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Polls show presidential race a dead heat

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Also speaking on "Meet the Press," Sen. Rob Portman, Obama stand-in for Romney’s debate prep, declared that “the enthusiasm and energy is on our side.”

"I like what I see because the trend is in our direction," said Senator Portman.

Burrowing into the weeds of political polling in the presidential race can muddy the picture.

“Romney's recent surge in the polls after his strong performance in his first debate with Obama on Oct. 3 has propelled the Republican into the lead or within striking distance in enough states to give him a reasonable chance of beating Obama to the finish line,” according to a new Reuters analysis.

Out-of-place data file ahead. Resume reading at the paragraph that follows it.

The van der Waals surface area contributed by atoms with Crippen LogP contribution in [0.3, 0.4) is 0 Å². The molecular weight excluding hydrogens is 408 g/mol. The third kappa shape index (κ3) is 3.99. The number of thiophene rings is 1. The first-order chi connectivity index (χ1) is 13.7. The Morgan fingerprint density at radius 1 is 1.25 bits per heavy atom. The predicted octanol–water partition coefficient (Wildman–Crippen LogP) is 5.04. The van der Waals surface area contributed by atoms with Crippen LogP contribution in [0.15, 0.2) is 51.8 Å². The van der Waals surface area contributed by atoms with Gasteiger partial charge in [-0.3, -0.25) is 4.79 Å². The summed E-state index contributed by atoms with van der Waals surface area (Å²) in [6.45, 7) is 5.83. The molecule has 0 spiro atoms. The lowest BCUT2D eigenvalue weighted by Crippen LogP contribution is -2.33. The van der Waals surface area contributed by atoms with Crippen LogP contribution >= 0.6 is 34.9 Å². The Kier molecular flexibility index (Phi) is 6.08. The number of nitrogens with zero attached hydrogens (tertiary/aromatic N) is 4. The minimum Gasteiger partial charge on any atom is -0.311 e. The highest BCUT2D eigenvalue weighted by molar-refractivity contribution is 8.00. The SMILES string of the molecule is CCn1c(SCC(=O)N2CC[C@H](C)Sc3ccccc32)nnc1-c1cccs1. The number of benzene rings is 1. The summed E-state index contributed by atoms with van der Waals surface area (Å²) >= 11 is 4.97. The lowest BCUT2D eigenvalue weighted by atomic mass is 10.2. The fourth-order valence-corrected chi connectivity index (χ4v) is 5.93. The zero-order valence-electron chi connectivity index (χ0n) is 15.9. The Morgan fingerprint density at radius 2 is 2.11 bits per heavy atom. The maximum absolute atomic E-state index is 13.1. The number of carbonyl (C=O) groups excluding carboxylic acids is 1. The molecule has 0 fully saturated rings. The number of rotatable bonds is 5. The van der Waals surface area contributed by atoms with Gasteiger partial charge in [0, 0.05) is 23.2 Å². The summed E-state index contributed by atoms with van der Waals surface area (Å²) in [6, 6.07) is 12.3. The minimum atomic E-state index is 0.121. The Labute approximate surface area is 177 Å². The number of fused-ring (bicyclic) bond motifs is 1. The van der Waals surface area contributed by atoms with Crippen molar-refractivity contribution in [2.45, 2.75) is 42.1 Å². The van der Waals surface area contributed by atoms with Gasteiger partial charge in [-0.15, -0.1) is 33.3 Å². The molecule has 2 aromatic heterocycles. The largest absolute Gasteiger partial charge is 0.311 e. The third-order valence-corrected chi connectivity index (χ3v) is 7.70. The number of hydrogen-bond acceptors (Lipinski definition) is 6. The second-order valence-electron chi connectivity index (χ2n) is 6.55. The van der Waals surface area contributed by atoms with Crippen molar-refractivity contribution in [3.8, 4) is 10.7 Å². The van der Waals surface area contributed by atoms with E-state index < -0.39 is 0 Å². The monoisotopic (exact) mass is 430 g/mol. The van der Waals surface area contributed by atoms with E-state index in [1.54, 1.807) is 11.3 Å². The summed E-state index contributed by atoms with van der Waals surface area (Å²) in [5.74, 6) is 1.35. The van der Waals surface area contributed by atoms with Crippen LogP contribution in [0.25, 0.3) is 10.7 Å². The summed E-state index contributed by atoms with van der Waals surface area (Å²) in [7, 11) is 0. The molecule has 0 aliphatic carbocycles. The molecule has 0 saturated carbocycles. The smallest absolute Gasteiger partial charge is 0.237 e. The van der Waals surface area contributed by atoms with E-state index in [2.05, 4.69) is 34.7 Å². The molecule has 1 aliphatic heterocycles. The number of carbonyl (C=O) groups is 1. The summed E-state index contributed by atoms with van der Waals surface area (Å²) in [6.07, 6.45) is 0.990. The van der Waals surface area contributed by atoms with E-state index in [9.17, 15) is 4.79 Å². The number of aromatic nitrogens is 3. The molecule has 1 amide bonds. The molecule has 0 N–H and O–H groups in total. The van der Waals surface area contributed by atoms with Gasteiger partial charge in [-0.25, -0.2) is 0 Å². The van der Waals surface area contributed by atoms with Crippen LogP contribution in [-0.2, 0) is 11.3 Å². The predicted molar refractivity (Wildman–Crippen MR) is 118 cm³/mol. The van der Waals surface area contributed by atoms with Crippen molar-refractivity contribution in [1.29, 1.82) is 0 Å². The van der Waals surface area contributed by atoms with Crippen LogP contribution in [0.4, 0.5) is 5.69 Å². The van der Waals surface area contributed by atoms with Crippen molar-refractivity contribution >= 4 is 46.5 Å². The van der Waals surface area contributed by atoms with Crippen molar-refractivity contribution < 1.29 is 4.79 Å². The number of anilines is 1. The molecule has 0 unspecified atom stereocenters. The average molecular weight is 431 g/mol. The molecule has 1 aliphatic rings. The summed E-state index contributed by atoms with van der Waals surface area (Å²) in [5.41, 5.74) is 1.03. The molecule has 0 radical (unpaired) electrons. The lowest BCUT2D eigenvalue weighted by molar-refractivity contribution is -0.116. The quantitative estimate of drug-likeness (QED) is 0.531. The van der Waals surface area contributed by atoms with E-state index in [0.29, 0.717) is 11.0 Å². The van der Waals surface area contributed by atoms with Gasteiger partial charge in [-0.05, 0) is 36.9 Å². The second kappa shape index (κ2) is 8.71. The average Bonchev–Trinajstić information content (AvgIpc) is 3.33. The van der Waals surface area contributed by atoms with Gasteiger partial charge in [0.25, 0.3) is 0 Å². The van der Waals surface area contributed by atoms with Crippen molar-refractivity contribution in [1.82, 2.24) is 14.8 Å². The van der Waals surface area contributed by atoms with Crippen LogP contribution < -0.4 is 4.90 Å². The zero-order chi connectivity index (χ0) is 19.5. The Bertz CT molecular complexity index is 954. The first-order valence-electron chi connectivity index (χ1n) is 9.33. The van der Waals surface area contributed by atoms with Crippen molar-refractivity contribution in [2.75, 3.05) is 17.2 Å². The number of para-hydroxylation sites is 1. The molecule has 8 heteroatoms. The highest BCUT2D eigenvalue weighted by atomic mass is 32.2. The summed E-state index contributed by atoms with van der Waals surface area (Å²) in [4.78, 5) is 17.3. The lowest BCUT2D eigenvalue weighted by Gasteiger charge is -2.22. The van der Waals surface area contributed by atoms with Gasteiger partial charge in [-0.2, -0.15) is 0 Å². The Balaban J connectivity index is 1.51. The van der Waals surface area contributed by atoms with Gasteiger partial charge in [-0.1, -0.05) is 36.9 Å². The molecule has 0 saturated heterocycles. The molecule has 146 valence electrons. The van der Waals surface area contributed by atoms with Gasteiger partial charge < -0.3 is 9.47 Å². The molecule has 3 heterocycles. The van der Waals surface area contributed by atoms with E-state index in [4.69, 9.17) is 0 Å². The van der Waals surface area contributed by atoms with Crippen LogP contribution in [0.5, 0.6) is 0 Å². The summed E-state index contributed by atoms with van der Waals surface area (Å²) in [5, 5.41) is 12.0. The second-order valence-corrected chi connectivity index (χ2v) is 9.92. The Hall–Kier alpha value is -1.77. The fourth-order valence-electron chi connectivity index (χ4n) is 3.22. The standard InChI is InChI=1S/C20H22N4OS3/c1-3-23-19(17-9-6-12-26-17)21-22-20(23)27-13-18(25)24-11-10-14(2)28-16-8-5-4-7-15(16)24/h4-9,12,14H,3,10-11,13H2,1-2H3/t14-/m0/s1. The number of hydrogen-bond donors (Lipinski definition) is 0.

"Before the first debate the electoral math looked like a real reach for Romney. Today, it looks quite possible," Quinnipiac University pollster Peter Brown told the news service.

This tentative conclusion is buttressed by another survey out Friday. Gravis Marketing’s automated survey of 805 likely voters has Romney ahead by two points (46 percent to 44 percent). Romney has an eight-point advantage among independents (42 percent to 34 percent). But a substantial one-quarter of independent voters remain undecided – another reason why Monday night’s foreign-policy debate could be crucial, especially for Obama.

Meanwhile, a Reuters/Ipsos daily online tracking poll on Saturday gave Obama a one-point national advantage, with Ipsos projecting an Obama win with 315 electoral votes.

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